GLKMatrix4 model = GLKMatrix4MakeRotation(GLKMathDegreesToRadians(_rotation), 0, 1, 0);
GLKMatrix4 world = GLKMatrix4Identity;
GLKMatrix4 mvp = GLKMatrix4Multiply(_camera.projection, _camera.view);
mvp = GLKMatrix4Multiply(mvp,world);
mvp = GLKMatrix4Multiply(mvp, model);

    //muShader.modelViewProjection is a handle to the shader's model-view-projection matrix uniform

glBindTexture(GL_TEXTURE_2D, self.policeTextureID);
    //ditto on muShader.texture
glUniform1i(self.muShader.texture, 0);

for(int i=0; i < self.policeModel.count; i++)
        //I'll expand muShader readyForFormat after this
    [self.muShader readyForFormat:ModelVertexFormat];
        //I'll expand mesh draw after this
    [[self.policeModel meshAtIndex:i] draw];

muShader stuff

muShader binding attributes and uniforms

I won't post the whole muShader's class, it is unnecessary, suffice to say that it works or else it'd not display anything at all, ever.

//here is where we bind the attribute locations when the shader is created
    _position = glGetAttribLocation(self.program, "position");
    _uv = glGetAttribLocation(self.program, "uv");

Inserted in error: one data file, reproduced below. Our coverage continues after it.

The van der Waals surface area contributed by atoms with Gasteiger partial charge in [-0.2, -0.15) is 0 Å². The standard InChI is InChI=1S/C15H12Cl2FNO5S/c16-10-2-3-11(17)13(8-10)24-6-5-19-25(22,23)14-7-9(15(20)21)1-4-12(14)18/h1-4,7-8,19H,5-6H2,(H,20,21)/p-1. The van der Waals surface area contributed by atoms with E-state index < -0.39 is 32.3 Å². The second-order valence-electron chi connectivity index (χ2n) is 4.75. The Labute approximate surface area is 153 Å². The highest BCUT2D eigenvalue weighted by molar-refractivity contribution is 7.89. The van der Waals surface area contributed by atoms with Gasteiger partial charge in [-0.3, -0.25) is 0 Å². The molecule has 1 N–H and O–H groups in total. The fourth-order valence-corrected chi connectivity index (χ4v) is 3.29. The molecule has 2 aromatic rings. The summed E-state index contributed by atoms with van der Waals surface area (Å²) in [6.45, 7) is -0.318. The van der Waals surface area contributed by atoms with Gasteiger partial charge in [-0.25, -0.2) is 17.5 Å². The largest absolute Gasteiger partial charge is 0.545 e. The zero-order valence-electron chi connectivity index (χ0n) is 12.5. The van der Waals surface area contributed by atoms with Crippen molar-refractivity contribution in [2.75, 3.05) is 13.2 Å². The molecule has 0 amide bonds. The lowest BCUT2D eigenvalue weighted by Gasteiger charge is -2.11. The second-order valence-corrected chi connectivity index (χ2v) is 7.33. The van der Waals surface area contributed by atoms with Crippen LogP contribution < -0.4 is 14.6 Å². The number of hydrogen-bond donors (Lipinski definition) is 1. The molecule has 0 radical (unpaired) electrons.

//ditto for uniforms
    _modelViewProjection = glGetUniformLocation(self.program, "modelViewProjection");
    _texture = glGetUniformLocation(self.program, "texture");

muShader readyForFormat

    switch (vertexFormat)
        //... extra vertex formats removed for brevity
        case ModelVertexFormat:

            //ModelVertex is a struct, with the following definition:
            //typedef struct{
            //    GLKVector4 position;
            //    GLKVector4 uv;
            //    GLKVector4 normal;

            glVertexAttribPointer(_position, 3, GL_FLOAT, GL_FALSE, sizeof(ModelVertex), BUFFER_OFFSET(0));
            glVertexAttribPointer(_uv, 3, GL_FLOAT, GL_FALSE, sizeof(ModelVertex), BUFFER_OFFSET(16));
        //... extra vertex formats removed for brevity

Mesh stuff

setting up the vertex/index buffers

//this is how I set/create the vertex buffer for a mesh/model-group
//vertices is a c-array of ModelVertex structs
//    created with malloc(count * sizeof(ModelVertex))
//    and freed using free(vertices) - after setVertices is called, of course